Chelsea and Chloe DeSouza have a relationship unlike that of most sisters. The Mumbai, India, natives are not just siblings who study at Oberlin; they also perform together. Chelsea ’16, a double-degree student with majors in piano performance, vocal accompanying, and politics, accompanies Chloe ’18, a singer majoring in voice and piano. Other times, they join together as a piano duo.
“We have very similar ideas musically, so when we perform it really seems like one, like I’m accompanying myself or she’s singing,” Chloe says.
“We’ve collaborated so much that it feels like a natural thing,” Chelsea adds.
The DeSouza sisters’ multiple areas of study distinguish their musicianship. “The thing that’s really interesting accompanying Chloe is that she’s a pianist, so she knows exactly how she wants my part to sound,” Chelsea says. “I do secondary voice as well, so I understand what it’s like to be singing things.” (Chelsea also sings in and arranges for the all-female campus a cappella group Nothing But Treble.)
Chloe’s pianistic studies draw her attention to the piano parts of art song, so that she can “color the music according to the harmonies,” she says. “And a lot of people say I sing at the piano.”
“Chloe inclines more toward the sensuous, expressive side of interpretation,” says Professor of Piano Peter Takács, who teaches both DeSouzas. “Chelsea is cerebral, focused, analytical, and multi-dimensional.”
For Chelsea, who plans to study piano with Boris Slutsky at the Peabody Institute, Oberlin was appealing for its wide variety of majors on both sides of campus. “I realized it was way too early for me to stop studying other things beyond music,” she says. “Oberlin seemed like a really cool place because it has the college and conservatory on the same campus. I think it’s really important to have those other perspectives, and it informs your playing even if not in an obvious way.”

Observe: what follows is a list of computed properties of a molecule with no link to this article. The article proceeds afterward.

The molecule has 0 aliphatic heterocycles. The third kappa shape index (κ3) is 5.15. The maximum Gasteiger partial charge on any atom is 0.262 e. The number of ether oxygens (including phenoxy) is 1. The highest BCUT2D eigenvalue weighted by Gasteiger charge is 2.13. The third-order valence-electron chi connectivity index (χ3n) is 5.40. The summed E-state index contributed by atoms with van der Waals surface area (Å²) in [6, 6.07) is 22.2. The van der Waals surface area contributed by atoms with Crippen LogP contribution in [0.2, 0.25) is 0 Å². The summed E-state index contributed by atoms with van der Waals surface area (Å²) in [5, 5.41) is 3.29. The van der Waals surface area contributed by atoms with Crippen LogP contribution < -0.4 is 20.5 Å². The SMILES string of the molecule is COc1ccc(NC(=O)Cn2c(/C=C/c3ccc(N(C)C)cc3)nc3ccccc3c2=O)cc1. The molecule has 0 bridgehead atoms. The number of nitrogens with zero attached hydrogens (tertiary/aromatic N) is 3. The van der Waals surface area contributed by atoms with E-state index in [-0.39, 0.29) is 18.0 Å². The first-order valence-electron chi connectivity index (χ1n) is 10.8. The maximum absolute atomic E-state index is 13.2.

Oberlin also provided a strong international community for support. Chelsea says that the friends she made during her first-year international student orientation have ended up being her closest friends. The sisters have each other as well, and they try to have a weekly dinner together in addition to a shared class and Chloe’s voice lessons, in which Chelsea takes part.
The DeSouzas’ many majors have not diminished their multifarious talents. Chelsea will perform Rachmaninoff’s Rhapsody on a Theme of Paganini with the Oberlin Orchestra in May, her prize for being one of four winners of the conservatory’s annual Concerto Competition. Both sisters have won the Con Brio piano competition in India, where they played Rhapsody in Blue as a piano duo last summer.
The DeSouzas have presented many other performances together in India, including two tours funded by Oberlin’s Creativity & Leadership Project and the Bonner Center for Service and Learning. Though they usually perform when they go home, those tours provided more structure than most, with each sister leading master classes, teaching concerts, and playing at a festival in addition to giving concerts.
Performing together has been successful enough that the sisters are considering it as a career. “It’s such a fun idea to do a concert that combines both our talents,” Chelsea says. “There are lots of permutations and combinations: voice and piano, solo piano, piano duo. It’s less stressful since we’re not playing all solo music; it’s interesting for us and very interesting for the audience.”
Variety, musicality, multiple perspectives, a sisterly bond. As Takács says: “Two different personalities, both compelling and highly gifted.”